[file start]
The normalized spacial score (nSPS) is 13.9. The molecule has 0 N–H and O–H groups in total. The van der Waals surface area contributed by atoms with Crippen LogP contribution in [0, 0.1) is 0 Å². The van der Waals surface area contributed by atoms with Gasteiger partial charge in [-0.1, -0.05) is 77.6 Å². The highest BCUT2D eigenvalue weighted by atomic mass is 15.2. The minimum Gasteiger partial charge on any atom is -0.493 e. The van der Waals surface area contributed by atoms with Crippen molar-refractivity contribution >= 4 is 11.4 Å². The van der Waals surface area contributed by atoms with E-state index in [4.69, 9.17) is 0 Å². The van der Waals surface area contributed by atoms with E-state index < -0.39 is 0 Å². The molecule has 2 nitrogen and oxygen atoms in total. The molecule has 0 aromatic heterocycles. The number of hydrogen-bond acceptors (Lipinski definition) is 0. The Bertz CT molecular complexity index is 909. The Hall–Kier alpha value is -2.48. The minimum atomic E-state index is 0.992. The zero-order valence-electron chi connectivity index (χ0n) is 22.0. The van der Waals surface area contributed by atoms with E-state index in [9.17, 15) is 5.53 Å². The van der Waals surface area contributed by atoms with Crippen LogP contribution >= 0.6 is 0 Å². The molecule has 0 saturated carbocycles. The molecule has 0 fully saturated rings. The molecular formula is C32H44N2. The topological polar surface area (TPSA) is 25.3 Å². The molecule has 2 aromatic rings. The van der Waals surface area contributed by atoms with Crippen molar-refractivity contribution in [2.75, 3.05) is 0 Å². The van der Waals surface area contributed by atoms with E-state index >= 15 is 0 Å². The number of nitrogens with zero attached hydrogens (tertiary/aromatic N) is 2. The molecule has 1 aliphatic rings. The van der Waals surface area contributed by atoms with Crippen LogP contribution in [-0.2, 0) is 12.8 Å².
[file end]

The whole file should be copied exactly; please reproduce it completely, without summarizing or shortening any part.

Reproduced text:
The normalized spacial score (nSPS) is 13.9. The molecule has 0 N–H and O–H groups in total. The van der Waals surface area contributed by atoms with Crippen LogP contribution in [0, 0.1) is 0 Å². The van der Waals surface area contributed by atoms with Gasteiger partial charge in [-0.1, -0.05) is 77.6 Å². The highest BCUT2D eigenvalue weighted by atomic mass is 15.2. The minimum Gasteiger partial charge on any atom is -0.493 e. The van der Waals surface area contributed by atoms with Crippen molar-refractivity contribution >= 4 is 11.4 Å². The van der Waals surface area contributed by atoms with E-state index in [4.69, 9.17) is 0 Å². The van der Waals surface area contributed by atoms with E-state index < -0.39 is 0 Å². The molecule has 2 nitrogen and oxygen atoms in total. The molecule has 0 aromatic heterocycles. The number of hydrogen-bond acceptors (Lipinski definition) is 0. The Bertz CT molecular complexity index is 909. The Hall–Kier alpha value is -2.48. The minimum atomic E-state index is 0.992. The zero-order valence-electron chi connectivity index (χ0n) is 22.0. The van der Waals surface area contributed by atoms with E-state index in [9.17, 15) is 5.53 Å². The van der Waals surface area contributed by atoms with Crippen LogP contribution >= 0.6 is 0 Å². The molecule has 0 saturated carbocycles. The molecule has 0 fully saturated rings. The molecular formula is C32H44N2. The topological polar surface area (TPSA) is 25.3 Å². The molecule has 2 aromatic rings. The van der Waals surface area contributed by atoms with Crippen molar-refractivity contribution in [2.75, 3.05) is 0 Å². The van der Waals surface area contributed by atoms with E-state index >= 15 is 0 Å². The number of nitrogens with zero attached hydrogens (tertiary/aromatic N) is 2. The molecule has 1 aliphatic rings. The van der Waals surface area contributed by atoms with Crippen LogP contribution in [-0.2, 0) is 12.8 Å².